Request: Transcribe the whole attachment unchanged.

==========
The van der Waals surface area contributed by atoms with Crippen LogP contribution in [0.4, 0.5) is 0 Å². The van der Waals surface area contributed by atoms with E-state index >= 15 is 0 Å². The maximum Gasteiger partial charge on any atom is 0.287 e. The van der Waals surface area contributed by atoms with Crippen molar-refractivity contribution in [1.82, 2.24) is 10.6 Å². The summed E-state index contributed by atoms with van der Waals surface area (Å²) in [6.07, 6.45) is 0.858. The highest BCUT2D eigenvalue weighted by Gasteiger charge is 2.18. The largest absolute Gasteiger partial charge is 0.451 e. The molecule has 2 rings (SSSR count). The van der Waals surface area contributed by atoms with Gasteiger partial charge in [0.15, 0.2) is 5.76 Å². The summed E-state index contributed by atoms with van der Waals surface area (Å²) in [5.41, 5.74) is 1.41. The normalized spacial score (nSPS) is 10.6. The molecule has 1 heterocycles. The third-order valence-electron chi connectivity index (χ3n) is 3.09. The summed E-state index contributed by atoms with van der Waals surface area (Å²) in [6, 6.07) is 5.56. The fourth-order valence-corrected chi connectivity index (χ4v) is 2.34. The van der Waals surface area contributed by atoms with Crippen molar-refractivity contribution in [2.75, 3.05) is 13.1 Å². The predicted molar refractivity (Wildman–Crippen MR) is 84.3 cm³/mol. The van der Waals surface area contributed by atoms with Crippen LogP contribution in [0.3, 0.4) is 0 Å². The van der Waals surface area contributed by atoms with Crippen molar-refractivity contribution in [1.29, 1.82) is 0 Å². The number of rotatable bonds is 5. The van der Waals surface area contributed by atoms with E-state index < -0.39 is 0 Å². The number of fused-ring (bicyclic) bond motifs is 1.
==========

The van der Waals surface area contributed by atoms with Crippen LogP contribution in [0.4, 0.5) is 0 Å². The van der Waals surface area contributed by atoms with E-state index >= 15 is 0 Å². The maximum Gasteiger partial charge on any atom is 0.287 e. The van der Waals surface area contributed by atoms with Crippen molar-refractivity contribution in [1.82, 2.24) is 10.6 Å². The summed E-state index contributed by atoms with van der Waals surface area (Å²) in [6.07, 6.45) is 0.858. The highest BCUT2D eigenvalue weighted by Gasteiger charge is 2.18. The largest absolute Gasteiger partial charge is 0.451 e. The molecule has 2 rings (SSSR count). The van der Waals surface area contributed by atoms with Gasteiger partial charge in [0.15, 0.2) is 5.76 Å². The summed E-state index contributed by atoms with van der Waals surface area (Å²) in [5.41, 5.74) is 1.41. The normalized spacial score (nSPS) is 10.6. The molecule has 1 heterocycles. The third-order valence-electron chi connectivity index (χ3n) is 3.09. The summed E-state index contributed by atoms with van der Waals surface area (Å²) in [6, 6.07) is 5.56. The fourth-order valence-corrected chi connectivity index (χ4v) is 2.34. The van der Waals surface area contributed by atoms with Crippen molar-refractivity contribution in [2.75, 3.05) is 13.1 Å². The predicted molar refractivity (Wildman–Crippen MR) is 84.3 cm³/mol. The van der Waals surface area contributed by atoms with Crippen LogP contribution in [0.3, 0.4) is 0 Å². The van der Waals surface area contributed by atoms with Crippen molar-refractivity contribution in [1.29, 1.82) is 0 Å². The number of rotatable bonds is 5. The van der Waals surface area contributed by atoms with E-state index < -0.39 is 0 Å². The number of fused-ring (bicyclic) bond motifs is 1.